Linda Moore Fulfills Campaign Promise about No Referendum Town Hall – Grafton Township Decides to Buy Back the Old Town Hall from Itself
Getting rid of the deals that went down to build a new town hall on Haligus Road without a referendum was the primary campaign promise that propelled challenger Linda Moore to a 30-vote Republican primary victory over Grafton Township Supervisor John Rossi.
The message was
“What is someone put a second mortgage on your home…without asking your permission?
“Your Grafton Township Supervisor and his township trustees have done something very close to that.
“Borrowing $3.5 million to build a new township hall without voter approval…in the middle of a recession…while spending less than $17,000 last year helping people in need with General Assistance…is bad government.
“You will have to pay that $3.5 million – PLUS interest – back with your property taxes.
“If you want an elected official who will ask your opinion before you are put into debt
“Vote for Linda Moore for Grafton Township Supervisor”
Put on a yard sign, the message was
NO TAXATION WITHOUT REFERENDUM
A court case led by Dan Ziller, Jr., in which Moore was a co-plaintiff forced to repayment of a $3.5 million township loan intended to pay for most of that building. Judge Michael Caldwell made the decision.
(Ziller ran an unsuccessful write-in campaign for township trustee in which he emphasized the $3.5 million loan on his yard signs.)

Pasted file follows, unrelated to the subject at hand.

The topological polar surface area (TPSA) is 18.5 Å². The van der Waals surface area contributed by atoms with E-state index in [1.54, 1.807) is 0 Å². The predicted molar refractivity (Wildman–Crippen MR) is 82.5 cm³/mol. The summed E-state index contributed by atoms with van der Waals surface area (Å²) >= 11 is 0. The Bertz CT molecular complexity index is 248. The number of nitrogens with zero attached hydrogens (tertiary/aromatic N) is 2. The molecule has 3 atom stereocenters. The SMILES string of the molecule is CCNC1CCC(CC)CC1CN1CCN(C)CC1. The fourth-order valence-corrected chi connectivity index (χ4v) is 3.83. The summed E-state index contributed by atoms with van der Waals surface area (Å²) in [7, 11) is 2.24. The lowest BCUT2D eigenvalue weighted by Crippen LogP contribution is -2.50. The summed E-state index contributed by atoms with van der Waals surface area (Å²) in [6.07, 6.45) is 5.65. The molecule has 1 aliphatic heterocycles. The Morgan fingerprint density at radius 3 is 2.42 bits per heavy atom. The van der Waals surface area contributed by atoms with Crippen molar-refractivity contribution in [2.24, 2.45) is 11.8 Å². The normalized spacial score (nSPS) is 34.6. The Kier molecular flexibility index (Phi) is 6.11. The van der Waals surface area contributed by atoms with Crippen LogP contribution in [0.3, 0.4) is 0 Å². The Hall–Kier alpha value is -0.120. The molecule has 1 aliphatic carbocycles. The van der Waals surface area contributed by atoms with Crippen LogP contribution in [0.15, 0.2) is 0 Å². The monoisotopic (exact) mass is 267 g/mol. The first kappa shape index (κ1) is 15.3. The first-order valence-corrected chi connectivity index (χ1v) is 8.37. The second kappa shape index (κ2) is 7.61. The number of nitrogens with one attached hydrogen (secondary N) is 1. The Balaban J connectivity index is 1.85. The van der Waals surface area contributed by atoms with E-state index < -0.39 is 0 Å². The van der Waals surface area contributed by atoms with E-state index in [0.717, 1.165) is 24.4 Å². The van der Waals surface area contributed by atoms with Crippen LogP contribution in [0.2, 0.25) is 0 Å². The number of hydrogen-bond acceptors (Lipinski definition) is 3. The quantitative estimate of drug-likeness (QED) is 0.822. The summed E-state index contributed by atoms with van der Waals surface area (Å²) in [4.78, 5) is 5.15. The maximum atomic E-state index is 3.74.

It also forced a voter referendum on whether to borrow $3.5 million to build a new township hall.
Another $611,000 was raised by selling the current town hall to the to the Township Road District. Moore said last night that transaction did not end up in the minutes.
(Two different legal entities were created by the General Assembly resulting from township road commissioners wanting less oversight from township boards.)
In any event, the township hall is now controlled by the Road Commissioner Jack Freund. He has to be repaid over $611,000. He was planning to do so by charging the Town Fund rent, plus kicking in the difference from Road Fund taxes. The township board even paid a $66,000 commission on the transaction to McHenry County Board member Marc Munaretto.
When I left the Grafton Township meeting last night, the board was hiding behind closed doors so the public could not hear what its members were saying or what the two lawyers present were advising.
Newly-elected Township Supervisor Linda Moore had not fared well earlier, as she had been advised that her 7 PM meeting had been improperly posted and the 7:30 meeting, which has also been improperly, but not fatally wrongly posted, had gone according to the majority bloc of four trustees plans.
But when the doors at the Huntley Park District opened, the board took action to “unwind” the loan Grafton Township took out to buy its own township hall (after taxpayers had already paid for it once).
When the vote was taken, Moore wasn’t the lonely girl that she was before going in
So, what happened?
“We were informed by the township attorney that the way things were done were not in accordance with the law,” Moore told me, “and it left the township open to suit.“In order to avoid further legal expenses, four of the five members of the board voted in favor of Barb Murphy’s motion to unwind the selling of the township property to the Road District.”
At the October board meeting Trustee Barbara Murphy signaled her desire to undo the Town Hall loan:
“My own opinion—I say we do the unwind. Put it all back to where it was and start from scratch.“Frankly, in my own opinion, I’m tired of this garbage.“I’m tired of it.
“I’m tired of it. (I want it done.)”